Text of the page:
Astros see plenty of bright spots in Minors

Astros see plenty of bright spots in Minors

PITTSBURGH -- With the Astros calling up many of their top prospects to the Major Leagues and infusing their farm system with talent in the trades of Jeff Keppinger, Hunter Pence and Michael Bourn, the team's Minor League system made strides in 2011, even if the records of the affiliates didn't exactly show it.

Houston's eight Minor League affiliates went a combined 337-488, with no team finishing with a winning record. Of the four full-season clubs, Triple-A Oklahoma City finished with the best record at 68-75 in the Pacific Coast League. Double-A Corpus Christi went 50-90, Class A Lancaster was 55-85 overall and Class A Lexington was 59-79.

"I would say we're disappointed from a team standpoint, but I spent some time over the weekend looking at some things, and our clubs have been very young," Astros director of player development Fred Nelson said. "And so it makes it difficult at times to compete. That's no excuse, but certainly our clubs have been young and we're also just one of seven other clubs that field seven teams here in the United States, so you spread your players a little bit thinner. The individual performances have been very rewarding."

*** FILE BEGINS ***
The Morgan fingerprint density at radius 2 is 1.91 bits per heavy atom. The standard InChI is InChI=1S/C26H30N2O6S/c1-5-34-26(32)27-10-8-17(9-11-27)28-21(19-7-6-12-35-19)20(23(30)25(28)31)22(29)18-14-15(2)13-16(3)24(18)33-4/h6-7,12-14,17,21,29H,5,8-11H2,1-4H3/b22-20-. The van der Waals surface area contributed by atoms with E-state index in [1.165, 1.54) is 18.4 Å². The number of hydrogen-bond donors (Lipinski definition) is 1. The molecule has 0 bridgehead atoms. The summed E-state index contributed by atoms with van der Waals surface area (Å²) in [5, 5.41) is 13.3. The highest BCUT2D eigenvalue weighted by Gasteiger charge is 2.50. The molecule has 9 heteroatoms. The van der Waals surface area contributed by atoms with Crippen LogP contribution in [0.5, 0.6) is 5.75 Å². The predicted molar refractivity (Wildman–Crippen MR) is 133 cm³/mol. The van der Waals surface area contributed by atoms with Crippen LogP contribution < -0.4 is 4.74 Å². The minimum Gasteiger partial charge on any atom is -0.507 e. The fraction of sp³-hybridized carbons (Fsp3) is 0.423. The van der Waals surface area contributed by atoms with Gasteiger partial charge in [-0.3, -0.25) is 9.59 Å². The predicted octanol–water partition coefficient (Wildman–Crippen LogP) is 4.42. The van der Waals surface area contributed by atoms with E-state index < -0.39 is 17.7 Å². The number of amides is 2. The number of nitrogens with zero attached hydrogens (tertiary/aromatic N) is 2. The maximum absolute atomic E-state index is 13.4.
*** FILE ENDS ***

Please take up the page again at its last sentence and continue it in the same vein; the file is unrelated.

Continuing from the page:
The system sent several players to the Major Leagues, including third baseman Jimmy Paredes, second baseman Jose Altuve and left fielder J.D. Martinez, each of whom made the jump from Double-A to start in the big leagues. Twenty-year-old pitcher Jordan Lyles made 15 starts for the Astros.

"We moved a lot of players this year, some of it by need," Nelson said. "Also, just the domino effect. When you take guys to the big leagues it creates holes and opportunities, and we really pushed a lot of kids and most have held their own and done quite well and positioned themselves to be pretty good players for us."